From classroom to consulting

Wednesday night at 9pm sharp, the same three faces pop up on my computer screen.  Within seconds, these faces, those of my teammates, Vibha Vemana, Abbey Hable, and Tod Raeber, come to life in our weekly Google Hangout team meeting, and the discussion turns to our progress on our summer consulting project for St. Louis startup, Tunespeak.

To say we’re passionate about the work we’re doing for this company is an understatement. Tunespeak is an online platform designed to connect bands to their most influential fans and reward them for listening to music, watching videos, and spreading the word about the band to friends and contacts via social media. This project has allowed us to take a rare glimpse at the “guts” of the organization, and work to shape its future. And so every week, no matter where we are in the country, we jump at the opportunity to share with each other the progress we have made.

The specifics of our consulting project are somewhat confidential, except to say we’re focused on how better to help bands connect with their most influential fans and give them what they want.

The project itself has allowed us to put the theoretical frameworks we learned in our first year MBA program into action.

  • We’ve evaluated and created a market-sizing prediction, using what Professor Bart Hamilton taught us in our economics classes.
  • We’ve applied our analyses of the competitive landscape, using frameworks from Professor Dan Elfenbein’s strategy class.
  • We tested our market research knowledge that we picked up in Professor Seethu Seetharaman’s intro to marketing class.
  • And we applied the analytical skills we learned in Professor Cliff Holekamp’s intro to entrepreneurship class.

It’s been incredible to see these classroom lectures come to life in our real-world consulting project.

The diversity of our team has been an incredible asset during this project.  Vibha Vemana has nine years of marketing experience, and taught us how large CPG companies go about market research. Her perspective has allowed us to apply some of these tools to Tunespeak.

Abbey Hable spent years working in politics and in the trenches in political campaigns. She has a unique perspective on how candidates connect with voters.  We’ve incorporated those theories into our recommendations.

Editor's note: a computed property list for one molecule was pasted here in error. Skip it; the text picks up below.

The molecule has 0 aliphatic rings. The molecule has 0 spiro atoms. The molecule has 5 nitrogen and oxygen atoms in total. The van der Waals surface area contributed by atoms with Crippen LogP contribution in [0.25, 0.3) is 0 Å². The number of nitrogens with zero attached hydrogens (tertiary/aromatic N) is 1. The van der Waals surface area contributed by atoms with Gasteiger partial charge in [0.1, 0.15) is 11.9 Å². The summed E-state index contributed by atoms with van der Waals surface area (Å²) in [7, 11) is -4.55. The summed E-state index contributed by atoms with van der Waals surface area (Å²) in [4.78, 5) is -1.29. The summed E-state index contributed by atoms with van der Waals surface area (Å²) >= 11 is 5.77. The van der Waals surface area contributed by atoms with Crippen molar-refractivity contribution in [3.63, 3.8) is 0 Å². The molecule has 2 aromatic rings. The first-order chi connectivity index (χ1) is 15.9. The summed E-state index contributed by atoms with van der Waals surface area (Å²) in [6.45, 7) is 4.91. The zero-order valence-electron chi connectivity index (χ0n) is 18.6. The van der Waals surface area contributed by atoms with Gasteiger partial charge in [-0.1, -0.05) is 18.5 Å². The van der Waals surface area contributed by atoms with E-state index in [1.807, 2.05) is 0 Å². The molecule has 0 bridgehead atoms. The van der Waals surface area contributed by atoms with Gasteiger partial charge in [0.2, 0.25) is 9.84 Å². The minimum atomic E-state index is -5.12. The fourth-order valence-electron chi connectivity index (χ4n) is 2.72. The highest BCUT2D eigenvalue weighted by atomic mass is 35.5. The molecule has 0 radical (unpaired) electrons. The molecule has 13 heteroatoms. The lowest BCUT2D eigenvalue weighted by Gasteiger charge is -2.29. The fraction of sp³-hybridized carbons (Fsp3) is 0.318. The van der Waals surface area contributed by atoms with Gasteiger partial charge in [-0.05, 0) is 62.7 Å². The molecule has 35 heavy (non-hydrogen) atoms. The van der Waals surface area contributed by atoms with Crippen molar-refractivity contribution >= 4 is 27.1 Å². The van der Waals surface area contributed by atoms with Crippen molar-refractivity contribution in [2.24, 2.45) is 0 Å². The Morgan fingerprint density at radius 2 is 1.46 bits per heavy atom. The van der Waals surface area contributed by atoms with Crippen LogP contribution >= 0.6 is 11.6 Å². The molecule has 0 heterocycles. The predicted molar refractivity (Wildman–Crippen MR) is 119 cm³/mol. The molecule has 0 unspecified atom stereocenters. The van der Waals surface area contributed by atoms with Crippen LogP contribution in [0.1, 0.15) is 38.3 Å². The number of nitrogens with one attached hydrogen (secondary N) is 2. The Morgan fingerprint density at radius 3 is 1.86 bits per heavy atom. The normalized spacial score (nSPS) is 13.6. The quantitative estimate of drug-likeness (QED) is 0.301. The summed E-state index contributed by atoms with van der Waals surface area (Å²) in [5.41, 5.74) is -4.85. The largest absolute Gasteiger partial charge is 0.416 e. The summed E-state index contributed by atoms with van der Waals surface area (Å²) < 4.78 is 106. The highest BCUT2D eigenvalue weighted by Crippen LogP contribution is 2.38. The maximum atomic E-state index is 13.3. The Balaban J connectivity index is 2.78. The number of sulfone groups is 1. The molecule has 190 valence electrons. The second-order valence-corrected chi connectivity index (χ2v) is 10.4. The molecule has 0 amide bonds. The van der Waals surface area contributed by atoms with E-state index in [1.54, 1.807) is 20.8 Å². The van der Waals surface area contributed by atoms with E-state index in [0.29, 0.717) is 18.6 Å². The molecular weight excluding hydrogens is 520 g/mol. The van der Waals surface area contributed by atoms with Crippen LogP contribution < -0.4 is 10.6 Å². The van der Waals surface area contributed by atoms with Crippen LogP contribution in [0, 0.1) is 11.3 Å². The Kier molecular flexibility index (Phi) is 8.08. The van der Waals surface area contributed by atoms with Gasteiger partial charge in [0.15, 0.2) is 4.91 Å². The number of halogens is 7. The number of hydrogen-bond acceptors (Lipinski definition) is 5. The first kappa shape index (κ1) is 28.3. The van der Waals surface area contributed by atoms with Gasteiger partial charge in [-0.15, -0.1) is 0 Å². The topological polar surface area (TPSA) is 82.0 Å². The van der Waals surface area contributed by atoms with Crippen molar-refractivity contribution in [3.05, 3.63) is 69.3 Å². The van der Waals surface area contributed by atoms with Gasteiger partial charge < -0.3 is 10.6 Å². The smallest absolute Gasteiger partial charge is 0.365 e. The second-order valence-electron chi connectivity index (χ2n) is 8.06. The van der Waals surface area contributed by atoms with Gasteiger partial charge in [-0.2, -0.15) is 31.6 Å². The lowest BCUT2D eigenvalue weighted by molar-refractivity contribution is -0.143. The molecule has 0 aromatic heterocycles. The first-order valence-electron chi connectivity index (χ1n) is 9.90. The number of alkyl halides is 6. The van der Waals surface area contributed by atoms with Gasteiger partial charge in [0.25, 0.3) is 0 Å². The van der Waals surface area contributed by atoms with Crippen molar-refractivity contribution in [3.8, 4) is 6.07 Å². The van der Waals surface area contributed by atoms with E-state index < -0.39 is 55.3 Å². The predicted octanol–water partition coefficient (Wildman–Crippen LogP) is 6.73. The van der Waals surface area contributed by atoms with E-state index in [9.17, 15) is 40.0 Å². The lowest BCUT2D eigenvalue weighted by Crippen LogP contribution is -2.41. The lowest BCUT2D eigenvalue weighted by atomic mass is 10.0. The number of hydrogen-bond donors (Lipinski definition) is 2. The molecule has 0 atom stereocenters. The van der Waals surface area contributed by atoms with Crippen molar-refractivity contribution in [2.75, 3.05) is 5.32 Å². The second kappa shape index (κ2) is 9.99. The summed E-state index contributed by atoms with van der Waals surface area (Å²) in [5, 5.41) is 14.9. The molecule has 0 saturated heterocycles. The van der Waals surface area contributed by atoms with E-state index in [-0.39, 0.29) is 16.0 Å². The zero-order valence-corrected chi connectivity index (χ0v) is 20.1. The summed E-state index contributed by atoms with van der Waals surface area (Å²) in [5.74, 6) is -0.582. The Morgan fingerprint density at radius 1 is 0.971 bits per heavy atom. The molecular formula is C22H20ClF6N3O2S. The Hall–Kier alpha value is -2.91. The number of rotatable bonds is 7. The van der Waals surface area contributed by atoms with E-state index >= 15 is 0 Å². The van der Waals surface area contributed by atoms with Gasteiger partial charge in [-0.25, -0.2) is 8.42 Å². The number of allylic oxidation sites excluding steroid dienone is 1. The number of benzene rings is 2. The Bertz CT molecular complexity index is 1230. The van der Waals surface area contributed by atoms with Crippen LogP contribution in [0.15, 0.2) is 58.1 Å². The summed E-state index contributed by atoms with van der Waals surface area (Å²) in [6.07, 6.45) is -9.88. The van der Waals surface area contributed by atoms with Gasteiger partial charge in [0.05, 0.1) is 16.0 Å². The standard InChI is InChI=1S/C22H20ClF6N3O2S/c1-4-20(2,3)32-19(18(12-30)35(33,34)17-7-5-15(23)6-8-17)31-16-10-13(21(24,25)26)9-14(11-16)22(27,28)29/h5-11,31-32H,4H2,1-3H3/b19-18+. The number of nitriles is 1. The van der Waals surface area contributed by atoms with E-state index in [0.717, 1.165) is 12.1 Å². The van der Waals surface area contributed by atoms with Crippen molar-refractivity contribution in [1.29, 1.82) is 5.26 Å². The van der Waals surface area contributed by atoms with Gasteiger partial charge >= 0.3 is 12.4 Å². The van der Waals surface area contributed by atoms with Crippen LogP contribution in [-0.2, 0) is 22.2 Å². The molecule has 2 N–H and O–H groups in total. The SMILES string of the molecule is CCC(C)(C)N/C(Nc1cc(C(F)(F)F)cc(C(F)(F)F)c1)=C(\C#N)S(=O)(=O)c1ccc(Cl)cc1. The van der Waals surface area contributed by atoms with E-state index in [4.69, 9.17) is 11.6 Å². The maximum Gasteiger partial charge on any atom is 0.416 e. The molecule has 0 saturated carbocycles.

Tod Raeber served in the navy, operating and maintaining nuclear powered ships. He is an operations genius.  His brain works like no one else on the team, and his perspective has been invaluable. He constantly challenges us to look at the problems from new directions and drives the project to new levels.

My background is in media, with a bit of experience in venture capital.  I’ve peppered this perspective into the mix, as well. The result?  We’ve created a thorough analysis of Tunespeak’s problem and a comprehensive solution they can implement tomorrow.

Our project will wrap up in the next few weeks, as we deliver our final recommendation to the Tunespeak team.

I admit, I’ll be sad not to see those friendly faces on my computer screen every Wednesday night, but I’m excited to see where they go next.  I have no doubt they will go on to have lasting impacts on the companies they choose to work for after graduation. And I have no doubt we’ll see Tunespeak continue its meteoric rise in the music and startup scenes.  It’s been an honor to help them along their journey!

~ Post by Kasey Joyce, MBA ’14 candidate

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About CELect at T-REx
The CELect course is a collaboration between Olin and T-REx, a downtown St. Louis startup co-working space and incubator. Students in CELect consult for various St. Louis startups, and are utilizing the T-REx space and resources for the projects. The course contains students from the MBA and JD programs, as well as Undergraduate Business, Engineering, and Arts & Sciences.

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